What Business, Life, and Academia Can Teach Healthcare Providers
This year, AHCA released a report analyzing the state of staffing in the nursing home industry. That report projected a recovery to pre-pandemic staffing levels by 2026. This dire projection is based on recovery matching the rate at which jobs are currently being filled.
What can leaders do to accelerate workforce recovery and ease the burden on those who have stayed?
Two approaches are dominating the discussion. First, technology must be adopted that enhances the quality of life for employees, so they spend less time doing administrative tasks and more time doing what they joined this industry to do—caring for people.
Secondly, companies need to create environments that support employees with more than lightweight perks. Workplaces need to open more doors, spend more time listening to employees at every level, and better support professional development.
Step 1: Replace Monotony with Automation
It’s no secret that the administrative burden on clinicians and caregivers in healthcare as a whole is significant. In a variety of reports, nurses report spending 50% of their time on documentation, and 50% of physicians report burnout driven by excessive administrative duties.
Among nursing unit managers in Australia, hiring administrative assistants was associated with significant improvements in the culture of the organization, staffing satisfaction and retention, and well-being of nursing unit managers. Clinical staff in many countries across healthcare attribute the ‘paperwork burden’ to feeling dissatisfied in their roles, and report it is a significant factor in their inability to spend more time with their patients.
Today’s facilities and corporate offices need to be adopting technology that automates the mundane and monotonous. Freeing up time for care staff means they can spend more time with their residents. After all, the care they provide is fundamentally the reason why post-acute care (PAC) and long-term care (LTC) facilities exist.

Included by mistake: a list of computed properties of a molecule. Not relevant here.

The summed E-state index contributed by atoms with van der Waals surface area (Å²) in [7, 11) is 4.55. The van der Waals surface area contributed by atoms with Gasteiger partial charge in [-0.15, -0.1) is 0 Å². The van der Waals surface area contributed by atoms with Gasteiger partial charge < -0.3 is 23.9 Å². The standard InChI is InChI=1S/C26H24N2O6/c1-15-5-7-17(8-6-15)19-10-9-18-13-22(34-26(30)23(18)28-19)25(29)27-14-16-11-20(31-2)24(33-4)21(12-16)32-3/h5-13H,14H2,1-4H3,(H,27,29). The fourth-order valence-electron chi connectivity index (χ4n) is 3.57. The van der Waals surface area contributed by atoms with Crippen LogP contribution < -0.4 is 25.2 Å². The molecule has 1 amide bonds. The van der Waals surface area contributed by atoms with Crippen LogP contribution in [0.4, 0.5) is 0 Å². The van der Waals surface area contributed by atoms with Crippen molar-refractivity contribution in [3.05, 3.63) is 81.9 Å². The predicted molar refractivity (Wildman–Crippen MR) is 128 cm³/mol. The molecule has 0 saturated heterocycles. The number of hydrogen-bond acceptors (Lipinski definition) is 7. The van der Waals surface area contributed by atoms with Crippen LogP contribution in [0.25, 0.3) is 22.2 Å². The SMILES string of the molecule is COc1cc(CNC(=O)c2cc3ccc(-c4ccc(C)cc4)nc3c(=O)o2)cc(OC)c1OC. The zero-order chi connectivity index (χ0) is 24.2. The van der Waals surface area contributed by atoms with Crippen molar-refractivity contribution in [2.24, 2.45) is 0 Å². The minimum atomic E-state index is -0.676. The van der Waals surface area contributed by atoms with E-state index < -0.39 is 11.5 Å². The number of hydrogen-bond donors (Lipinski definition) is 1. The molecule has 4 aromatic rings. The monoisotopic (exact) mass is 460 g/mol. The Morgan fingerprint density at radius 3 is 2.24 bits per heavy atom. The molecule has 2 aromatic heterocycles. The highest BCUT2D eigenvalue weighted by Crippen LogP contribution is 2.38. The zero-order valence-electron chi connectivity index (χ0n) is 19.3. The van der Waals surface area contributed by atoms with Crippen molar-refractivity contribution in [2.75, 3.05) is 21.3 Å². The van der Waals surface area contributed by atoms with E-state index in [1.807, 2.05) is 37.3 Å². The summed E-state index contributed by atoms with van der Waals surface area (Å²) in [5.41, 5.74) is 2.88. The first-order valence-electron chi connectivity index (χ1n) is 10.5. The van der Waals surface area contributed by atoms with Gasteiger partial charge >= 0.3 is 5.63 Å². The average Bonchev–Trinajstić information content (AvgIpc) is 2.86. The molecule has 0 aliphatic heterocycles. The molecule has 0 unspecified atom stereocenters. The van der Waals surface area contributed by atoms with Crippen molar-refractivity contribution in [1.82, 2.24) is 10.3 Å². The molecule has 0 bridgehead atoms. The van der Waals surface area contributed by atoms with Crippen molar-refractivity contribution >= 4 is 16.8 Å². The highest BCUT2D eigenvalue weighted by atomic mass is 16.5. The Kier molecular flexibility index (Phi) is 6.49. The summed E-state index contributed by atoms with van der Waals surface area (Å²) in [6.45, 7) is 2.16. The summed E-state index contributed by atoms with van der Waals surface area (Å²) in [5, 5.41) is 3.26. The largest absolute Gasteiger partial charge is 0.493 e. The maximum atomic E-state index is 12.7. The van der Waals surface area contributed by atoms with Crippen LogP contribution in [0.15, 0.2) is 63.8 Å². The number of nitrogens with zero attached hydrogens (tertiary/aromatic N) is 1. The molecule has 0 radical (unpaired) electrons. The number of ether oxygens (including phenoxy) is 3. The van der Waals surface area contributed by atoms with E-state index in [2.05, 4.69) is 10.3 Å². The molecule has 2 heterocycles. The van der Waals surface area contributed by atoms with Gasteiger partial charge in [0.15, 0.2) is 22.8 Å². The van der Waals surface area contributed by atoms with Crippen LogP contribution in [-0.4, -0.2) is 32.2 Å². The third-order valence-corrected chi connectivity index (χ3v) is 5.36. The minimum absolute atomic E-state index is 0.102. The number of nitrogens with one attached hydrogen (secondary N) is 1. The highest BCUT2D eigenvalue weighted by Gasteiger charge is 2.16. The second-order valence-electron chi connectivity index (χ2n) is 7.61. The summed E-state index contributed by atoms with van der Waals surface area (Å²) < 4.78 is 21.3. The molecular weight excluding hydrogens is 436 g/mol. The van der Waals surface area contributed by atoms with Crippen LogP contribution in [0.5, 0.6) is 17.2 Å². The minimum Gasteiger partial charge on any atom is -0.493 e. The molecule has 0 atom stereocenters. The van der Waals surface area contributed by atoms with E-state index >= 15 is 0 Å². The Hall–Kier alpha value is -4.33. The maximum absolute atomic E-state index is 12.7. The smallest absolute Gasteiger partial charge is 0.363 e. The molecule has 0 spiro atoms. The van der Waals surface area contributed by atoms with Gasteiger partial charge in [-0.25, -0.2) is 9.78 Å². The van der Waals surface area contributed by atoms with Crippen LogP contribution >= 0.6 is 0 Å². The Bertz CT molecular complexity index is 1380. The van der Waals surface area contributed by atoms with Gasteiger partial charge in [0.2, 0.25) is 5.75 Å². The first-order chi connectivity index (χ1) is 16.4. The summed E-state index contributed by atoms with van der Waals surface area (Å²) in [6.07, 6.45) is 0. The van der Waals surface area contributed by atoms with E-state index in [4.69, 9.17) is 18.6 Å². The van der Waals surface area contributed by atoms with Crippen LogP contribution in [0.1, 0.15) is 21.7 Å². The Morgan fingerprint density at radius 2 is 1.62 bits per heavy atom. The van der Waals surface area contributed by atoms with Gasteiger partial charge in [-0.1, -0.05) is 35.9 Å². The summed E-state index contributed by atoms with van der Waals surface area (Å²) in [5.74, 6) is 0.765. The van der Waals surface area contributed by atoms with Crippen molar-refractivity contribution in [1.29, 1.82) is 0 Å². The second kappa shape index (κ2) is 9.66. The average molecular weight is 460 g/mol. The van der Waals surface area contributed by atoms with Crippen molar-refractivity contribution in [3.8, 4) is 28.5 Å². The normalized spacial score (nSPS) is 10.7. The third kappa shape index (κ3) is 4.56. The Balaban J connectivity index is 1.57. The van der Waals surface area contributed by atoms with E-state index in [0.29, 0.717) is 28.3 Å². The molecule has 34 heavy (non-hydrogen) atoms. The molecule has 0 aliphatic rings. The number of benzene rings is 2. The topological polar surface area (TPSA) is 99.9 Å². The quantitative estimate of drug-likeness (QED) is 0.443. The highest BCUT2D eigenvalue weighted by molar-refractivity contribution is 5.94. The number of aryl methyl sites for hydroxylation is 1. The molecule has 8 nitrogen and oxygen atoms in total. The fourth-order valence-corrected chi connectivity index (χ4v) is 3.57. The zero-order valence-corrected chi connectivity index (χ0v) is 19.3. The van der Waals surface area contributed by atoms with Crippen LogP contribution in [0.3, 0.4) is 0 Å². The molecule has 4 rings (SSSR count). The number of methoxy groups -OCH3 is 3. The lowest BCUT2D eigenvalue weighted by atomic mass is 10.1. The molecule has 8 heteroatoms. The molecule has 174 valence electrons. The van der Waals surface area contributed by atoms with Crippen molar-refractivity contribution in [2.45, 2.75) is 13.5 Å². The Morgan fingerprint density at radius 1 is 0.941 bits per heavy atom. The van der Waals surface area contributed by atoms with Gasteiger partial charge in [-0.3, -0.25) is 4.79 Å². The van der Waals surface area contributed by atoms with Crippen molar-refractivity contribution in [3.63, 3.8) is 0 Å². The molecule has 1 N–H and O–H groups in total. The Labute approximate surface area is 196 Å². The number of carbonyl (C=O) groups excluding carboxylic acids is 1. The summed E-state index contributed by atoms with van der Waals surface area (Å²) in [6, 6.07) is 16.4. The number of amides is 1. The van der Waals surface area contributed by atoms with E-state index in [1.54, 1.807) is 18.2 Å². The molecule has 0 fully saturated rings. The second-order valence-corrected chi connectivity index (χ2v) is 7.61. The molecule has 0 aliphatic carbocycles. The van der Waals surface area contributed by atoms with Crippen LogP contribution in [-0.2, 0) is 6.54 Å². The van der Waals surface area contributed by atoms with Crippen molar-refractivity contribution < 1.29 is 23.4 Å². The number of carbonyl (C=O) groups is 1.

One important thing to consider when adopting any new technology is how well it can be integrated into your current ecosystem. Managers must consider the degree of training required and test any new platform—preferably with people from different verticals—paying close attention to any friction points and how intuitive its user interface is.
A poorly designed piece of technology can create bottlenecks in productivity and further stress your staff, whose time has become increasingly precious.
In a majority of use cases, technology that automates mundane, repetitive tasks—especially in clinical settings—can provide tremendous relief for staff in our industry. Beyond reducing the workload for staff, well-executed automation decreases errors by standardizing processes. Robots never tire, and neither does intelligent code performing a set of defined tasks no one signed up to do when they joined your facility.
Step 2: Creating Value for Employees
Perhaps more important than any tool in battling turnover and attracting much-needed talent into our industry is a sincerely welcoming atmosphere and organizational structures that allow staff to be heard, supported, and solve pain points they routinely face.
This may appear a lofty ideal for administrators and operators focused on the large-scale recovery of PAC and LTC facilities, but staff satisfaction and engagement are inseparable from operational success.